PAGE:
I’m proud of being a writer, of being a woman. But I’m not sure how I feel about the category of “woman writer.” Am I also a writer of “women’s fiction” even when my protagonists are male? The woman who writes male protagonists also seems to invite the urge for gender camouflage. Would S.E. Hinton’s portrayals of tough men be as popular if she were published as Susan Eloise? Would J.K Rowling Harry be as beloved by both girl and boy readers if she published as Joanne? My most recent novel, The Evening Hero, is about two generations of Korean American male OB-GYNs. I never seriously considered a male pseudonym, but author colleagues who read drafts have often suggested it; at one point I thought of publishing under my gender-neutral Korean name, Myung.
I am haunted by what a librarian once told me: over the course of her career, she’d found that girls will read books about girls or boys, while boys generally will not read books about girls. In fact, a librarian at the Morton Grove Library in Illinois once begged me to write a YA novel that had a boy on the cover because, she said, too many Korean American boys felt they had to sneak-check out my female-led YA novel, Finding My Voice, which they reportedly enjoyed, but also wanted a book they could carry around without being teased.
It has often felt like there is a tax on being a woman writer, especially if you are competing directly with male writers. My editor comps The Evening Hero to two of his male authors—comparisons I feel are apt but that I also take a little bit as a challenge. Carrying that anxiety of not wanting to be relegated to the “less than” category without a fair fight, I took a lot of it to what would be the first impression of the book: the cover design. I made sure to ask for a bold, text-forward font that is the hallmark of big male-authored novels for my proudly female name (when you add the Ok, which means “jade,” to Myung-Ok, the name becomes distinctly feminine).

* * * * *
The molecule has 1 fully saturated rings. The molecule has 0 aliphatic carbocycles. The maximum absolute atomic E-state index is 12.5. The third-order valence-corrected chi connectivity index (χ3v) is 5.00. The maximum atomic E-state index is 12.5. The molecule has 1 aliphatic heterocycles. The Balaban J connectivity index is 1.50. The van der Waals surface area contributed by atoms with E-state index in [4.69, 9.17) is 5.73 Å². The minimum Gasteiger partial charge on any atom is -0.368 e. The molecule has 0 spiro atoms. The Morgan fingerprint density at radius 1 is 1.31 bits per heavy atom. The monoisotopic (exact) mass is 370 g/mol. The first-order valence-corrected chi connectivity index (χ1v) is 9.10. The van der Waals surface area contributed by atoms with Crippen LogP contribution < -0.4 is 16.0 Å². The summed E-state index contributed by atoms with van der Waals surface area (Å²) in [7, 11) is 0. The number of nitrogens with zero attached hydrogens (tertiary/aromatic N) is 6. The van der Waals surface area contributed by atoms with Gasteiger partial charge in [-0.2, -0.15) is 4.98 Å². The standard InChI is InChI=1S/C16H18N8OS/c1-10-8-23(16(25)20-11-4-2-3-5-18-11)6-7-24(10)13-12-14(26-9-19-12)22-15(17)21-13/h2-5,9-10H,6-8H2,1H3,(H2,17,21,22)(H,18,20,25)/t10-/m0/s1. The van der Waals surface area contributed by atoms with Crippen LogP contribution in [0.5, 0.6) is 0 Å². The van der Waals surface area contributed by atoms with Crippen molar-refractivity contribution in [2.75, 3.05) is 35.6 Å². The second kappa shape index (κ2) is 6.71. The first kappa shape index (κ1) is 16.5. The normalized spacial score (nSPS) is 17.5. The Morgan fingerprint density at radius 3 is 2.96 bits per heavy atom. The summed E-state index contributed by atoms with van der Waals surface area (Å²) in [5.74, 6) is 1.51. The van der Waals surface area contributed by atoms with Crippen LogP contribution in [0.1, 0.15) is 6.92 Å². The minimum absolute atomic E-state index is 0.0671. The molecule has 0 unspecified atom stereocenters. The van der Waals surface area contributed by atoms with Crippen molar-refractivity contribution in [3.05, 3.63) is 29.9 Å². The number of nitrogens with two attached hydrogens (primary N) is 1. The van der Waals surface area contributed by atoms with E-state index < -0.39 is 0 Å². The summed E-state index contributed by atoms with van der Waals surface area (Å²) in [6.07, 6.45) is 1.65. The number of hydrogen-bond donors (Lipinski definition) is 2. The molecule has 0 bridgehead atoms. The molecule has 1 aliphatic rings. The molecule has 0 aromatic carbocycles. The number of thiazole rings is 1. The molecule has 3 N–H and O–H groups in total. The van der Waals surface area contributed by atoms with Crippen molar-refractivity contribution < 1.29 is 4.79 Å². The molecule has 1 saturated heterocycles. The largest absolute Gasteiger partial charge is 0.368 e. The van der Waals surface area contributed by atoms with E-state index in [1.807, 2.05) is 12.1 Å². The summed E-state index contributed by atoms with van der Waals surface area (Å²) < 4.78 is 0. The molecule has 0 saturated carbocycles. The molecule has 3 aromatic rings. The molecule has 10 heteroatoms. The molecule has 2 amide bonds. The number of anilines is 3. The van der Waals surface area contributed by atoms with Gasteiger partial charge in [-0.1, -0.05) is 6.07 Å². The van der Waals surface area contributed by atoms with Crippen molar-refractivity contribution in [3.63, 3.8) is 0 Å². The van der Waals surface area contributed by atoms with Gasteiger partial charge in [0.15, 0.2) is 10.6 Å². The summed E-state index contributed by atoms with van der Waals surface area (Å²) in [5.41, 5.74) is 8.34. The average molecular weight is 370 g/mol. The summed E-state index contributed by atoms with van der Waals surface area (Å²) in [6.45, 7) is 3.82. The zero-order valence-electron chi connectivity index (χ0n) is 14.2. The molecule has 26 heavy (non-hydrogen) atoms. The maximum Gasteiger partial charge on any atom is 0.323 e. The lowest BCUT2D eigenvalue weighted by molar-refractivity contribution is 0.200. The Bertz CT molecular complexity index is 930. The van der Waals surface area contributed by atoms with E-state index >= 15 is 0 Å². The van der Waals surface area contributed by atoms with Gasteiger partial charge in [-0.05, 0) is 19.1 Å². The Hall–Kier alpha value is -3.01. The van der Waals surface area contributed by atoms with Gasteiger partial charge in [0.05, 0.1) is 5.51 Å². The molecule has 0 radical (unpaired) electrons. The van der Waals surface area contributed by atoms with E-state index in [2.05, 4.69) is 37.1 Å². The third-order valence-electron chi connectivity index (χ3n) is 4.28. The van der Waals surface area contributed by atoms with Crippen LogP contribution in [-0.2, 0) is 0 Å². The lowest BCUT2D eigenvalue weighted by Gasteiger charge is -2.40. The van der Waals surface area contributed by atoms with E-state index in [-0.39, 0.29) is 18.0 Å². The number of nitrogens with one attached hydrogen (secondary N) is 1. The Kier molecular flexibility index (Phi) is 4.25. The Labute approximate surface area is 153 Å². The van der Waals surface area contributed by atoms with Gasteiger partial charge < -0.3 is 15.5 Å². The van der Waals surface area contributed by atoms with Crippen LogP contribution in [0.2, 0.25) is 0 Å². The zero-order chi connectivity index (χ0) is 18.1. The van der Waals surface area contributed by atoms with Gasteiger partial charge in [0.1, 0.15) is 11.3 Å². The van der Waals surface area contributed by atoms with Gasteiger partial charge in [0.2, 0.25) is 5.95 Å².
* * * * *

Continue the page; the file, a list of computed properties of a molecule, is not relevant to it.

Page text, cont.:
I went further and forwarded on as suggestions the primary-colored Paul Bacon covers from the 50s, the “big book look” of instantly recognizable male-authored books like Portnoy’s Complaint, Slaughterhouse-Five, Catch-22. Because my novel spans countries and time periods with ginseng as a motif, I’d suggested an abstract cover with a priapic ginseng root as an element, maybe like Bacon’s cover of Peter Benchley’s Jaws, but ginseng instead of a shark.
In the prototypes I received, I got zero roots, no boldly colored text. Instead, I got flowers (not sure what they signified in the book), as well as a figure of a Korean woman! Who was that? She is looking out a window and dressed in an upper class Joseon-era hanbok that doesn’t clearly correspond to any character in the novel but does correspond to a bunch of recent novels set in Korea by fellow women writers. (At least her head was intact.). It was my agent, Kim Witherspoon, who preserved the ginseng motif by coming up with the idea of an abstract root design, which the designer then paired with traditional Korean colors plus text-forward renditions of my name. When I saw it, it was like seeing my son after birth: that’s it. I’m sure there were abject sighs of relief behind the walls of Simon & Schuster.